WebWork: integrated programming environment tools for national and grand challenges

Geoffrey C. Fox, Syracuse University, Northeast Parallel Architectures Center, Department of Physics, and Department of Computer Science
Wojtek Furmanski, Syracuse University, Northeast Parallel Architectures Center, and Department of Physics
Marina Chen, Boston University, Department of Computer Science
Claudio Rebbi, Boston University, Department of Physics and Center for Computational Science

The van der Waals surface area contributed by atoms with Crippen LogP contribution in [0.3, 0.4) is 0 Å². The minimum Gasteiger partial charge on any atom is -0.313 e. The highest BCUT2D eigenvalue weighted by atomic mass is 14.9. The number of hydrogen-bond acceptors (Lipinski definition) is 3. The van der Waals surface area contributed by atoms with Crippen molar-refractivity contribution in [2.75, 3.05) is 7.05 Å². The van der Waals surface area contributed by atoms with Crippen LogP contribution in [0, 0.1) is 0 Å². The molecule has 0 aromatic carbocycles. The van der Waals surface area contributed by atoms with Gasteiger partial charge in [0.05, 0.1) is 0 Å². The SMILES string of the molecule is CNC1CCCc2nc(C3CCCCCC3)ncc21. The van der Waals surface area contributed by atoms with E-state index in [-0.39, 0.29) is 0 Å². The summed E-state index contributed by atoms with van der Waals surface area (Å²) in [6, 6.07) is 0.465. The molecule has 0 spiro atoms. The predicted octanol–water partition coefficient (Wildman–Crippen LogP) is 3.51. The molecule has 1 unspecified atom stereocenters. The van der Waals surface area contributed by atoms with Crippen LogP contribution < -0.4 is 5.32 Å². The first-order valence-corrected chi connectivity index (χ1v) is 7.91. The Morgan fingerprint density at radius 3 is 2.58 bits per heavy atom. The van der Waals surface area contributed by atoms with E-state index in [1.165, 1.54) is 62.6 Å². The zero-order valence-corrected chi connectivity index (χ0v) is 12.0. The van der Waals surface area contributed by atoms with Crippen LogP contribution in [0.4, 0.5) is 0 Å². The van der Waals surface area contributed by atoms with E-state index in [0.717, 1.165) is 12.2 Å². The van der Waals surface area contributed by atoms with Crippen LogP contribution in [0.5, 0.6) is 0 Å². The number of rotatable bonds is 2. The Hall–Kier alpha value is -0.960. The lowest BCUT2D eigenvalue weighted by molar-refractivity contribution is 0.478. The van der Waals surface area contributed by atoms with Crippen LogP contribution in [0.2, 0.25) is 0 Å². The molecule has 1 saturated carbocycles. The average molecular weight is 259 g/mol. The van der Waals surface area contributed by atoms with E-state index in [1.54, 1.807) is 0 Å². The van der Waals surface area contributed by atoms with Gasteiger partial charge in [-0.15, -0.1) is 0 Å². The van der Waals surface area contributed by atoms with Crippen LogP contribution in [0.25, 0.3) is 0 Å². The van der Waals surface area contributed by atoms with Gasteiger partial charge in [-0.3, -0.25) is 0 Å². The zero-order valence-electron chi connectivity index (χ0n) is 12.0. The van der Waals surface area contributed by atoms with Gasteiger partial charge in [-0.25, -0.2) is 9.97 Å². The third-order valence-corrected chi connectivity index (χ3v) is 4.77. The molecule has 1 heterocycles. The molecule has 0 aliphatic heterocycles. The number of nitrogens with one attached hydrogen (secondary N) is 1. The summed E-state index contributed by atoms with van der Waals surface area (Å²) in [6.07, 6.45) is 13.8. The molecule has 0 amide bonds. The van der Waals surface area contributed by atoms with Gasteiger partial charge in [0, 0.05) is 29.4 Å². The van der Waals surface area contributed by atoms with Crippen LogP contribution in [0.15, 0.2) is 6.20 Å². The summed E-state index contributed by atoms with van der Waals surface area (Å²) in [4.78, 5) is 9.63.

PROJECT SUMMARY: Challenging-scale problems consistently demand solutions that fuse geographically distributed and heterogeneous data, personnel, expertise, and resources. For example, national health care problems require collaboration among experts of fields as diverse as medical informatics, public policy, robotics, and high performance computing to solve problems ranging from telemedicine to cost management and quality control. Indeed, many National Challenges include Grand Challenges as subcomponents. We can pose the Integrated Challenge as the solution of metaproblems hosted on world-wide metacomputers linking all three aspects: simulation, information processing, and collaboration. We suggest a hybrid approach to Integrated Challenges that combines World-Wide Web (WWW) technologies with the current portable scalable software systems developed by the HPCC Initiative for Engineering and Scientific simulations. This combines the parallel languages and runtime of HPCC with the software engineering, collaboration and pervasive technology base of the WWW. The resultant system will support collaborative rapid prototyping, applied to problem solving environments (PSE) at different scales. Support will extend from systems such as ELLPACK (parallel partial differential equation PSE), NWChem (parallel computational chemistry PSE), MATLAB (uniprocessor matrix and signal processing PSE), or Khoros (image processing/visualization PSE) in the simulation arena to complex National Challenges including education, manufacturing and healthcare. Roughly we consider the worldwide metacomputer as a set of future generation WWW servers, each of which (individual workstation, cluster, SMP, or MPP) is implemented internally (in the closely-coupled homogeneous environment) using appropriate HPCC technologies (e.g. HPF, MPI, PVM, Fortran-M, pC++, CC++, parallel Oracle, etc.). Then we link these servers together using generalized WWW technologies to allow executable program components to be published as services, and so create a distributed problem solving environment for prototyping large scale software. We therefore propose a careful three layer design and prototype implementation of WebWork, an extensible world-wide virtual machine (WWVM) model for heterogeneous and distributed high performance computation. In our three year plan, we propose to initially develop the basic software engineering tools in a bootstrap fashion – our first WebWork tools will accelerate the distributed development of further capabilities. Note that whereas MPP’s have rather limited development environments, the World Wide Web is likely to have the best productivity tools of any system. Basing HPCC on Web technologies allows us to leverage these tools to produce a powerful software engineering environment. We will prototype the WebWork computational services and test them on several applications – including both Grand and National Challenges for which prototypes have already been developed using conventional methods and for which metacomputers and HPCC are appropriate approaches. In particular, we will develop tools to support computer centers set up as distributed metacomputers. This will be tested on a modest scale at Boston’s Center for Computational Science and Syracuse’s NPAC but designed for applicability to the NSF Metacenter.